The Bryastovetz Horned Helmet


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The Bartlow Burial Mounds: Kite Aerial Photographs by Bill Blake


The Heritage Trust

Kite Aerial Photograph by Bill Blake Heritage Documentation: all rights reserved, used with permission. Note path on the left which leads from Bartlow Church 

In our inaugural article, almost a year ago, we featured an ancient Romano-British site (the Bartlow Burial Mounds, formerly in Essex but after boundary changes now in Cambridgeshire) that has suffered from three of the hazards highlighted in our header – ie Bartlow is a site which has fallen foul (relatively recently) from development, neglect and vandalism. According to the Cambridgeshire Rural Society the Bartlow Burial Mounds (also known as the Bartlow Hills) “…was originally the largest group of Roman barrows in northern Europe and includes the highest burial mound in Britain.”
 
The noticeboard at the foot of one of the mounds records that, “The seven mounds covered extraordinary rich burials containing a collection of wonderful artistic objects, the best found in Britain. Mound IV, the…

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Setting of Duddo Stone Circle saved again, for a while.


The Heritage Journal

Not for the first time the setting of Duddo Stone Circle, said to be the most complete and dramatically situated of Northumbrian stone circles, has been under threat from a proposal to build a wind turbine.

Scottish company 3R Energy Solutons want to build a 74-metre, 800 kilowatt machine on farmland at Shoreswood, south of Berwick but the proposal has just been unanimously rejected by county councillors, following advice from the County Archaeologist that it would result in “significant and unacceptable” impact on the setting of the monument which is less than two miles  away.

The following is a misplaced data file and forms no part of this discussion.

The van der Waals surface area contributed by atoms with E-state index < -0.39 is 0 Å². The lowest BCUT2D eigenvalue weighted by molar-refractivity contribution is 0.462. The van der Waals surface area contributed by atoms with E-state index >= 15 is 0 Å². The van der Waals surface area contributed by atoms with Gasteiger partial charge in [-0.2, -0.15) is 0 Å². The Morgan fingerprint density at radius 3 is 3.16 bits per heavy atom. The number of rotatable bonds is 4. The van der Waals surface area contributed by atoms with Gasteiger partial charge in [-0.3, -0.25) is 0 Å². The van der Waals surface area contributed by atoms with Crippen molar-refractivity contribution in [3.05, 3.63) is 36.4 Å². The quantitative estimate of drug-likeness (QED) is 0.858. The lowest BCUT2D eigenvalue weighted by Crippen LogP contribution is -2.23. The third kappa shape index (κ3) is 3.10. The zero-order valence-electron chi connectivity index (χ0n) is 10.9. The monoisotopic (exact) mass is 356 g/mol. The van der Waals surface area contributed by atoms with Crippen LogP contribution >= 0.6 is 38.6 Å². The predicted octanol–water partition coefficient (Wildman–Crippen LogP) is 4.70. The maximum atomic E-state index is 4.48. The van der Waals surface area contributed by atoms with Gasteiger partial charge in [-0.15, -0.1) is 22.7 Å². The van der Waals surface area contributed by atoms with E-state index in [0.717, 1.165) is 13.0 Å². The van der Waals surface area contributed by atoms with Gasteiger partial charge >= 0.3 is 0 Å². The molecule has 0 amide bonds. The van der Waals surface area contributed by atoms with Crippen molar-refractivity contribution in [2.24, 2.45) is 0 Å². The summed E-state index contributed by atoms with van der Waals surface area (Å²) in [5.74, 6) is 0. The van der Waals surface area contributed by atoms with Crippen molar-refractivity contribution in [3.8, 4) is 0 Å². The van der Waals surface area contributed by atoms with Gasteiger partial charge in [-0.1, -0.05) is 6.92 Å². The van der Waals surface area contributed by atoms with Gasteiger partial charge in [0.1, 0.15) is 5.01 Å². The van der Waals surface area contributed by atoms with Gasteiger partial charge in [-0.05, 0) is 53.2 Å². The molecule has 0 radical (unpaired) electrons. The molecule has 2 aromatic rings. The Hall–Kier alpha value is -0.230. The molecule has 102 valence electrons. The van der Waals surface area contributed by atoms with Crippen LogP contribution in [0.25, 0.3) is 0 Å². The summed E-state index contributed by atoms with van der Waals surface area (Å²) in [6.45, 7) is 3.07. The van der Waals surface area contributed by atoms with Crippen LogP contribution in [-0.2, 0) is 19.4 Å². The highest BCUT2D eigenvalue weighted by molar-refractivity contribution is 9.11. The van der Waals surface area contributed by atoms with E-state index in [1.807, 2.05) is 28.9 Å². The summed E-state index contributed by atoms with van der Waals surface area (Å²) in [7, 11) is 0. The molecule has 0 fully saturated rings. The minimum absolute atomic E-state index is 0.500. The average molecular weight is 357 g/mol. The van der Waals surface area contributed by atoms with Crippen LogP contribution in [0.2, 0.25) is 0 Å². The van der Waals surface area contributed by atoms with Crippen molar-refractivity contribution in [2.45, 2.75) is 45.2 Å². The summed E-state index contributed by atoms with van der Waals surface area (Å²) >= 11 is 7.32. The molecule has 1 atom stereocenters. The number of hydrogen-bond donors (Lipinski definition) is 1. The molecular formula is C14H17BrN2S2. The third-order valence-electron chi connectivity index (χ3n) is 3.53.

Case officer Frances Wilkinson said: “It is considered that the proposal would have a very damaging effect on the appreciation of the Duddo Stone Circle from the main approach and that its setting would not be preserved. Significant weight does need to be given to the benefits of the proposal, however, the harm to…

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Coetan Arthur: Sub-megalithic tomb


The Heritage Trust

We’re often asked where the megalithic tomb (which we use for our banner image) is located. The tomb (of the sub-megalithic type) is located north of Whitesands Bay at St Davids Head, Pembrokeshire, south-west Wales and is known as Coetan Arthur. Here’s a full frame photo of the tomb.
 
 
Coetan Arthur sub-megalithic tomb
©
The Heritage Trust 
 
 
Another taken with Whitesands Bay in the background
©
The Heritage Trust
 
 
 
And another with Carn Llidi in the distance
©
The Heritage Trust
 
 

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Two boosts for “human transport” of the bluestones


The Heritage Journal

Controversy over how the bluestones arrived at Stonehenge – by human transport or glaciers – has been raging for decades but we noticed two recent stories that seem to boost the lead enjoyed by the proponents of human transport.